Research at Notre Dame aims to simplify life for Type-1 diabetics
SOUTH BEND, Ind. -- Type-1 diabetes affects 1.6 million people in America.
The disease affects the body's production of insulin, a hormone that transfers blood sugar, or glucose, into the bloodstream, providing energy. Without insulin, the body's blood sugar can reach dangerously high levels, which can lead to coma or death. This can be managed with insulin injections or an insulin pump-- but if blood sugar levels are too low, this can prove fatal.
It's a delicate balance; managing type-1 diabetes can require around the clock monitoring.
“Controlling blood sugar is kind of the central goal of treating type-1 diabetes,” said Matt Webber, an associate professor of chemical and biomolecular engineering at Notre Dame. “Maintaining glucose within a sweet spot is really a bit of a challenge that I think I’ve been called to.”
Webber has been studying diabetes for years, and now, is trying to make the balancing act more of a straightforward path.
“We’re pursuing better technologies that offer better treatment options," Webber said. "Better blood glucose-blood sugar control. Blood sugar that doesn’t go too high, too low, is maintained in a normal range without a lot of involvement from the individual.”
According to Webber, there are automated monitoring systems that can administer insulin or glucose when needed.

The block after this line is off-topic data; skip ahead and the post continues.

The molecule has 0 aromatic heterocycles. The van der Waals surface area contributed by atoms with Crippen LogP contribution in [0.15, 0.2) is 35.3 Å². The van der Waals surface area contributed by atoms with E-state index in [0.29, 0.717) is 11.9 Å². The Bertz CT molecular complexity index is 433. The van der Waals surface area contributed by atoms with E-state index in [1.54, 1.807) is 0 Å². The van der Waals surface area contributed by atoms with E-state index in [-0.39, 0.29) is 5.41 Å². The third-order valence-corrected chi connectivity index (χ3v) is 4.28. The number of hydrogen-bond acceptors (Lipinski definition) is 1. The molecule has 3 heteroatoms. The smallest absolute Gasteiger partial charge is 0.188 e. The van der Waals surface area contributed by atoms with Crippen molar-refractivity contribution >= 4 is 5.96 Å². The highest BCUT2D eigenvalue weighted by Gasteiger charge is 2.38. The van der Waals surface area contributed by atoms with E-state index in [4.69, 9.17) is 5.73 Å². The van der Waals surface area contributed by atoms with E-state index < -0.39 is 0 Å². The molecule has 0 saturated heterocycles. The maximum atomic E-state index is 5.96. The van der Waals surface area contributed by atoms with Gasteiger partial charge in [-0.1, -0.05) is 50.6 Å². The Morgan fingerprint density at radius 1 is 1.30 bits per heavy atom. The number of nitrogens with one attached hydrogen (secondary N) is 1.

“There’s still a little bit of guesswork, a little bit of learning that is required of those, a little bit of lag in terms of the data that you take in and the dose that you provide,” according to Webber.
While those systems are still a great leap forward in managing type-1 diabetes, Webber is working to create technology that can allow diabetics to live with less worry, at Notre Dame.
“If we could make the technology a little smarter, we could remove some of that decision making and some of that guesswork from the individual and allow them to live their lives,” he said.
This research is still in its preliminary stages, though Webber says the current data shows promise, and may one day improve the lives of type-1 diabetics.
“We hope that our research will raise optimism for people that better therapies are coming," he said. "We’re aware that technologies are getting better and we want to continue to innovate and develop new things that can continue the standard of care.”
Webber says this process could still take years before the technology could be used clinically, but with continued success-- the lives of type-1 diabetics could be changed for decades to come.